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What Data Governance and Data Accessibility Mean for Clinical Research?
Sophia Kapchinsky, PhD.
Feb 8, 2021 8:00:00 AM
While Electronic Health Records (EHRs) open the door to the advantages of big data in clinical research, significant challenges related to patient consent, confidentiality, governance, traceability, and security must be addressed, especially within the healthcare context.
Secure and easy-to-implement data governance and accessibility practices are essential to address the challenges mentioned above. Data governance involves managing the availability, usability, integrity, and security of data coming from EHRs. It ensures that data is trustworthy, consistent across platforms and departments, and does not get misused.
In a clinical context, this means that EHRs, which can include structured data, images, lab results, triage and research notes, as well as information on temporal events, are coded using a consistent ontology and de-identified to protect patient privacy, as mandated by PIPEDA regulations. It also means that EHR data is protected against changes, deletions, misplacement, etc.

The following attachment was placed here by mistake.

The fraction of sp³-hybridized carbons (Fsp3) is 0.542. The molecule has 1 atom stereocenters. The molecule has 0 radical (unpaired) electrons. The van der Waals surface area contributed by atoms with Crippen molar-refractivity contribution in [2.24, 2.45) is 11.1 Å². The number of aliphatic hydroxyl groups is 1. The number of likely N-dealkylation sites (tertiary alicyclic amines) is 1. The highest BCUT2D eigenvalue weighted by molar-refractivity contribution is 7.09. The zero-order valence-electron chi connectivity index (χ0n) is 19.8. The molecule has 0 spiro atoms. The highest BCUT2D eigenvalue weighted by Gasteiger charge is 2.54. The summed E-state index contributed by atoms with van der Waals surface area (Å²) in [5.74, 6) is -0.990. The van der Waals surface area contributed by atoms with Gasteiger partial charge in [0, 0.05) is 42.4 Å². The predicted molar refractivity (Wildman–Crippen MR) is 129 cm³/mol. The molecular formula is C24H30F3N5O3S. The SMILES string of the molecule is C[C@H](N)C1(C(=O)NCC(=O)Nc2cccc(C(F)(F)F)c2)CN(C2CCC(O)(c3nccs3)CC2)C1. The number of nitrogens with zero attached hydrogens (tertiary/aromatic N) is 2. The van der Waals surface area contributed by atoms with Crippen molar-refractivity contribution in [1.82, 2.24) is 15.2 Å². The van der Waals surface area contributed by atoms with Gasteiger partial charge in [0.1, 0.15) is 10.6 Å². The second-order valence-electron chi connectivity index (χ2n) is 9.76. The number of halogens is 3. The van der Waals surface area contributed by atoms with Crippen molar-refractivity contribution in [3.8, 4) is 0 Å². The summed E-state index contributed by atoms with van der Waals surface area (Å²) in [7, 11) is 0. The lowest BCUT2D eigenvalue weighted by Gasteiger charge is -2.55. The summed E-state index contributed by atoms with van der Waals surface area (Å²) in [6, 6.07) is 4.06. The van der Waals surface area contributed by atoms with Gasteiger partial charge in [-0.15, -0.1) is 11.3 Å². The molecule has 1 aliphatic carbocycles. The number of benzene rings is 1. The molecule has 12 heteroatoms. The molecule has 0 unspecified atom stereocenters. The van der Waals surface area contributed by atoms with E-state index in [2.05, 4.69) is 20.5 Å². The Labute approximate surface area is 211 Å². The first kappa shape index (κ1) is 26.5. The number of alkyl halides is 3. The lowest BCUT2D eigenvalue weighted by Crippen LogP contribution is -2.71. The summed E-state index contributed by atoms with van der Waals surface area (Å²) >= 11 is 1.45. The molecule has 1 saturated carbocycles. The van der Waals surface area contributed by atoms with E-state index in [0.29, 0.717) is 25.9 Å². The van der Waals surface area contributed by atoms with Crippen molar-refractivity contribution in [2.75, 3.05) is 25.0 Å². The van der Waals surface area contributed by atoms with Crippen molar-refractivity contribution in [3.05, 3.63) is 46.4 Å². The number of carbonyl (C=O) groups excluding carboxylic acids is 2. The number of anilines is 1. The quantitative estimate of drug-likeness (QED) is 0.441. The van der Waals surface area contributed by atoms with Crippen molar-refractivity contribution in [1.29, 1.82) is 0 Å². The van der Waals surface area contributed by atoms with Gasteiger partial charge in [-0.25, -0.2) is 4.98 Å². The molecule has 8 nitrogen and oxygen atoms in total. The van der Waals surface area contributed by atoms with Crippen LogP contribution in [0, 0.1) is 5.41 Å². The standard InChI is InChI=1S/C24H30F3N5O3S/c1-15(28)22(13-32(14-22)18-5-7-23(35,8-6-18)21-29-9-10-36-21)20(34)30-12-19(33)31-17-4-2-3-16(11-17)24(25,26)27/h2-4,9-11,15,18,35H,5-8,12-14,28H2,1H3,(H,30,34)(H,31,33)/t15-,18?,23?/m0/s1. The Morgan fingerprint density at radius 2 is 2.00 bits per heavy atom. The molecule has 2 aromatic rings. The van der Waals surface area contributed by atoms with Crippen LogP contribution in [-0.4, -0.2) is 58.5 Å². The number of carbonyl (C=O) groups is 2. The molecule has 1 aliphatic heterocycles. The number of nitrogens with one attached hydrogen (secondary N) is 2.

Data accessibility, on the other hand, refers to the process of controlling a user’s ability to access, retrieve, move, or manipulate EHR data. The process of limiting access to sensitive information is done by establishing predetermined access brackets that dictate the type of data a user can and cannot access, and in how much detail. As such, a student scientist and a study physician, who fit into different access categories based on their roles, are granted different levels of accessibility to the EHR database.
In clinical research, setting up effective data governance and accessibility structure is not a small feat, but it is essential if researchers want to leverage the power of big data and new bioinformatics tools.
Logibec NOAH is proposing a solution that codifies patient EHRs –whether the data is structured or unstructured–, creates concrete access categories, and protects the integrity of the database, all while preserving patient privacy.